Hotel Waiting For Approval

January 14, 2008
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GRAND RAPIDS — If state officials extend a Renaissance Zone designation this month for a key parcel on the southeast corner of Monroe Avenue and Newberry Street, then the Monroe North Business District will get a new mid-priced hotel with additional space set aside for retail shops.

Hotel Holdings Monroe LLC, headed by father and son Peter and Brian Beukema, will invest up to $37 million into the 40,000-square-foot site and begin site preparation for the project as soon as the state follows in the city’s footsteps and extends the property’s nearly tax-free status for another dozen years.

“To do a mid-market hotel and to have to build all the parking and, in a mid-market setting, offer all the options we’d like to put in the building wouldn’t be feasible without the extension,” said Peter Beukema, president of Suburban Inns of Rockford, which owns and operates three hotels in the region.

“It would be a shame not to do a building on that scale downtown,” he added.

The site the Beukemas purchased from Blue Bridge Ventures in August has been in the zone since 1997. The complete tax benefits, though, expire at the end of this year, and that isn’t enough time for them to recoup some of their investment, as being in the zone means state and local real and personal property taxes are exempted. City commissioners extended the property’s tax status in October through 2022, which gives them time to recapture more of their investment.

The Beukemas have designed a nine-story hotel with one of those levels being dedicated to below-ground parking. The hotel will have 250 rooms, a banquet room that will seat up to 300, a fitness center, and a combination sports lounge and restaurant on the roof level. The Beukemas also plan to have 8,000 square feet of space on Monroe Avenue for retail shops.

The site will offer parking for 395 vehicles, with 95 of those spaces beneath the hotel.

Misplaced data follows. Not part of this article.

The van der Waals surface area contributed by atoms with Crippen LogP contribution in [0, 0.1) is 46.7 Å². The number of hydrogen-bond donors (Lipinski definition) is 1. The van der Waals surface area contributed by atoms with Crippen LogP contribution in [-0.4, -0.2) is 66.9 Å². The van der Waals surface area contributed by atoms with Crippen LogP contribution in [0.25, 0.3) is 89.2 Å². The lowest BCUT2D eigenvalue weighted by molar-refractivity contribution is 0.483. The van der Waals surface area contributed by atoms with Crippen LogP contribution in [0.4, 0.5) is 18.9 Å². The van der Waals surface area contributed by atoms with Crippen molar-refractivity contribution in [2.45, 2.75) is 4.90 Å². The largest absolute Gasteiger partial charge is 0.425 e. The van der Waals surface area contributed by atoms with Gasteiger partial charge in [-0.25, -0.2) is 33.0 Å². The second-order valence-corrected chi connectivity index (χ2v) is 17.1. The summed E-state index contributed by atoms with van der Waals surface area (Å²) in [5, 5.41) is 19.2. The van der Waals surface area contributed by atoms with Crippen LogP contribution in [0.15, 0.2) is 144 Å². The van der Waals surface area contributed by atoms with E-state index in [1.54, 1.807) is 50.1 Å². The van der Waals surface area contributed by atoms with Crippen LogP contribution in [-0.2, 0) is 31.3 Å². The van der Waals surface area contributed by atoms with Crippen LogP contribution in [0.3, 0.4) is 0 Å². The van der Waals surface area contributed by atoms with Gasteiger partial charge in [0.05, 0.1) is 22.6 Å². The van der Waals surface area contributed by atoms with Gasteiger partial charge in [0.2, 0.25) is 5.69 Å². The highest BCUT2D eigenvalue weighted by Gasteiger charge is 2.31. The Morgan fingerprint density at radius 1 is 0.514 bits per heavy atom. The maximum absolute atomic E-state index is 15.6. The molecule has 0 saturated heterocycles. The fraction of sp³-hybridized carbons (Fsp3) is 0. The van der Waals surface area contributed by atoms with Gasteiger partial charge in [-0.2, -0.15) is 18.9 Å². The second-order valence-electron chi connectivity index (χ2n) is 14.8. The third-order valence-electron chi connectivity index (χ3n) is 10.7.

“Providing parking in a downtown atmosphere is expensive, and to try to be in the price points to serve the clientele that our company serves is an expensive cost,” said Brian Beukema, president of property development for Suburban Inns.

The Beukemas think the location is ideal for a hotel. With Sixth Street Park and the east bank of the Grand River across from the hotel and Canal Park just a block north, the site will give guests a residential feel when they check in, and they’ll be just a short walk from the city’s convention center, also on Monroe Avenue. The hotel won’t be all that far from the new medical developments that are being built on Michigan Street, either.

“There are also a lot of other medical-related companies that will keep coming to the Grand Rapids area. The way that is going to develop, we feel strongly, is it’s going to come down in our direction and develop behind us,” said Peter Beukema.

“A lot of it, too, was the atmosphere of the North Monroe area with the old, large-style street and the park right across the street from our site, and the river view, as well. It’s one of those atmospheres where we see guests checking in and not just going to their rooms, but getting out and walking to see a little bit of the city,” said Brian Beukema.

“It’s a very pedestrian-friendly area and it’s a beautiful area of Grand Rapids, as well,” he added.

But before construction can get fully under way, the former Western American Mailers building that hugs the south end of the property has to be razed. John Byl, an environmental attorney at Warner Norcross and Judd LLP, represents the Beukemas, and he said part of the building’s roof has collapsed and the site needs remediation work because it is tainted with heavy metals and oil.